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Half-bridge/gate drive heeeeelp!

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Michael Terrell
Guest

Sun May 03, 2020 3:45 am   



On Saturday, May 2, 2020 at 9:37:48 PM UTC-4, Jon Elson wrote:
Quote:
bitrex wrote:

Here's the situation in simplified schematic form, generate a
high-efficiency sine wave at around 3-5MHz putting out about 5 watts
into resistive load:
You want to generate a 5 MHz sine wave with PWM? What kind of PWM frequency
would you need for that? 50 MHz?

Look up the gate driver specs for dissipation, and you will likely see NONE
of them can handle charging and discharging a FET gate at much over 100 KHz
rates without running very hot.

One other thing I ran into while designing full bridge PWM amps was that the
FET body diodes take microseconds to turn on, but when the high-side
transistor cuts off, current flowing out through the inductor needs to be
supplied from somewhere. The body diodes can easily sit there for several
microseconds with a forward bias of 7 - 12 V without conducting at all.
So, I had to add an ultrafast diode across the low-side transistor to
prevent the common node from going too far negative. Many gate drivers can
only handle the common node going so far below ground before they pop.


Harris Broadcast has built modular AM transmitters that use PWM for modulation, The BCB models that I've seen were about 250 W per module, with 20 modules for the 5KW transmitter used by WQBQ in Leesburg Florida. It was a first generation transmitter digital. It had the optional Microprocessor board that monitored all of the modules, and could email the engineer when there was a problem. I understand it was replaced after 20 years with the latest version, because spare parts were hard to locate. The original RF modules used TO-3 packages that quickly became obsolete, even though Harris Semiconductor had manufactured them. A complex array of dividers and combiners allowed a failed module to be turned off until it could be replaced. That transmitter replaced a worn out Gates 5KW tube based BC5000 series that I removed from the building to make room for them to move their studios back to the transmitter site. It was full of old oil capacitors filled with PCB based transformer oil. It was five times the size of the new transmitter, and it printed out the required FCC data log, so no on site operator was needed. That Gates transmitter went to another local station for spare parts. (WLBE)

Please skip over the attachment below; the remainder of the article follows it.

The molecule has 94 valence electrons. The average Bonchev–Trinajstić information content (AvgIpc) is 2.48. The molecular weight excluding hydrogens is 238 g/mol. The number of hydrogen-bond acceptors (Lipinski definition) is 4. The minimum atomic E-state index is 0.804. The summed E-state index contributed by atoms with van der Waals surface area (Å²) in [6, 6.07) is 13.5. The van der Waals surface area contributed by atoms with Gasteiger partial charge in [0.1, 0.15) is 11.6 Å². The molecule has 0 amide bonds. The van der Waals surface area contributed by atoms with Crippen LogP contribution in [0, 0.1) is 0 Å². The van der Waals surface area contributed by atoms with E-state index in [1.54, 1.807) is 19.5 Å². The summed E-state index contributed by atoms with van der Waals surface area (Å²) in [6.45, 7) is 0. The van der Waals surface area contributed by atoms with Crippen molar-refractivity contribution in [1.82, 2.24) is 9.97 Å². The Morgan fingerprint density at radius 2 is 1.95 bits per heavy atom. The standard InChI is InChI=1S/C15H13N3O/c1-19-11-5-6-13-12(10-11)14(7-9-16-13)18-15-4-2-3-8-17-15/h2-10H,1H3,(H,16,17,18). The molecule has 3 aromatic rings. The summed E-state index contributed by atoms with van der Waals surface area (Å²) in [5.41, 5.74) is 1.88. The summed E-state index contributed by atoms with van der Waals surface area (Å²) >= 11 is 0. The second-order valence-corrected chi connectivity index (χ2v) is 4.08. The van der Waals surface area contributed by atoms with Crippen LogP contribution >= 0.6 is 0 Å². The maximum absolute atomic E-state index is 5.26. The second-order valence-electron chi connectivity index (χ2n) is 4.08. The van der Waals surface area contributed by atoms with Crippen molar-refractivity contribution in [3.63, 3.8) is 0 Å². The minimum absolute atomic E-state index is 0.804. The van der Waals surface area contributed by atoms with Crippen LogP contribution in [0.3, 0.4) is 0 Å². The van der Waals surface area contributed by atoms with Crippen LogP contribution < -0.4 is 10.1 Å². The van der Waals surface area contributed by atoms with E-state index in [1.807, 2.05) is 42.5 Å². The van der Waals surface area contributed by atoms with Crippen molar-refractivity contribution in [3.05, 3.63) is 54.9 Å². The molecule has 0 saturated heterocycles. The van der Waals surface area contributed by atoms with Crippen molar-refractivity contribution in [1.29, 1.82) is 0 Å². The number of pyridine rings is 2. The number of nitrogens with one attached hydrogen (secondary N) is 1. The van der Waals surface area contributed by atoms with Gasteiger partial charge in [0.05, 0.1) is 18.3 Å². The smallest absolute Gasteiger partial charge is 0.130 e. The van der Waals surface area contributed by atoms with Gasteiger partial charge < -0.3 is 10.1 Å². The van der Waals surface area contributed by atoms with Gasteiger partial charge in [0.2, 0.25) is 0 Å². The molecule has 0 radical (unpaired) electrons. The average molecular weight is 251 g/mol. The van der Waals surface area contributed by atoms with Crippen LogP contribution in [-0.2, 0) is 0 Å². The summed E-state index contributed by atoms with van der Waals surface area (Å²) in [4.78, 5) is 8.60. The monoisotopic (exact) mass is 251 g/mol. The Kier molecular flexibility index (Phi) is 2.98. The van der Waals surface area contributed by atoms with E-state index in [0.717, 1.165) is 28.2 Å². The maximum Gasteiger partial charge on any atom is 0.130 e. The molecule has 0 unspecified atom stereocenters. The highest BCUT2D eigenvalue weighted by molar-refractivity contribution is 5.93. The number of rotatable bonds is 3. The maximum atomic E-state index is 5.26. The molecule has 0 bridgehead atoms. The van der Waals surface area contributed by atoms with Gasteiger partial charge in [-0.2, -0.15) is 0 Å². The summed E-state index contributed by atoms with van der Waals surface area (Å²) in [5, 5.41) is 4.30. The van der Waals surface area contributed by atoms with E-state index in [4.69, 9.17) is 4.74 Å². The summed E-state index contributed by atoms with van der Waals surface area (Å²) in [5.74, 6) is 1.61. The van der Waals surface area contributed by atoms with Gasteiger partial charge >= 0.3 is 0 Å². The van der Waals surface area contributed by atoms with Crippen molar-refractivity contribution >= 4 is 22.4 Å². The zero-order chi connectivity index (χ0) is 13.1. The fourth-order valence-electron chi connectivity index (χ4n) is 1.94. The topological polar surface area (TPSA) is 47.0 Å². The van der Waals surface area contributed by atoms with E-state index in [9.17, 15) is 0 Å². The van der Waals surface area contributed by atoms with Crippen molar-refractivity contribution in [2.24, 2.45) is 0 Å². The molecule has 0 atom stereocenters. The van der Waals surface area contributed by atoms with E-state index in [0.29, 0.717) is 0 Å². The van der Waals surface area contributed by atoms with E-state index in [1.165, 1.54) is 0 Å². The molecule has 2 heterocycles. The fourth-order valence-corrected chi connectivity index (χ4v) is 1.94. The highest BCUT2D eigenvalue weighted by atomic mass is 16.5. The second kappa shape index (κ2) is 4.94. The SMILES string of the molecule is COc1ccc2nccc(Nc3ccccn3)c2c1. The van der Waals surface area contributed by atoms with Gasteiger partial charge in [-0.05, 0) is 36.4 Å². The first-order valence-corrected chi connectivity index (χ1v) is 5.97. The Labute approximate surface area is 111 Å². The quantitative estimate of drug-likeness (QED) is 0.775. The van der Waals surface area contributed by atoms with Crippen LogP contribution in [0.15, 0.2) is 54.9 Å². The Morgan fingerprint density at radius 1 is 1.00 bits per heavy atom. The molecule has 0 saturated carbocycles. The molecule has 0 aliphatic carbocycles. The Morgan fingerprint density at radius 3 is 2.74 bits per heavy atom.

bitrex
Guest

Sun May 03, 2020 4:45 am   



On 5/2/2020 9:37 PM, Jon Elson wrote:
Quote:
bitrex wrote:

Here's the situation in simplified schematic form, generate a
high-efficiency sine wave at around 3-5MHz putting out about 5 watts
into resistive load:
You want to generate a 5 MHz sine wave with PWM? What kind of PWM frequency
would you need for that? 50 MHz?

Look up the gate driver specs for dissipation, and you will likely see NONE
of them can handle charging and discharging a FET gate at much over 100 KHz
rates without running very hot.


You can go much faster than that nowadays, 100kHz isn't even that fast
for a modern buck converter. Pretty slow

Quote:
One other thing I ran into while designing full bridge PWM amps was that the
FET body diodes take microseconds to turn on, but when the high-side
transistor cuts off, current flowing out through the inductor needs to be
supplied from somewhere. The body diodes can easily sit there for several
microseconds with a forward bias of 7 - 12 V without conducting at all.
So, I had to add an ultrafast diode across the low-side transistor to
prevent the common node from going too far negative. Many gate drivers can
only handle the common node going so far below ground before they pop.

Jon


50MHz PWM? no, they're being driven directly at the lower frequency,
switching the four PSU rails into an LC filter, like firing pistons in a
4-cylinder engine, consider:

<https://www.dropbox.com/s/tz1zp0d8oy8zkws/IMG_20200501_133832793.jpg?dl=0>

(there should be a cap in line with the inductors to eliminate offset
problems in the absence of some kind of active feedback that keeps the
switching nodes locked together)

No PWM here

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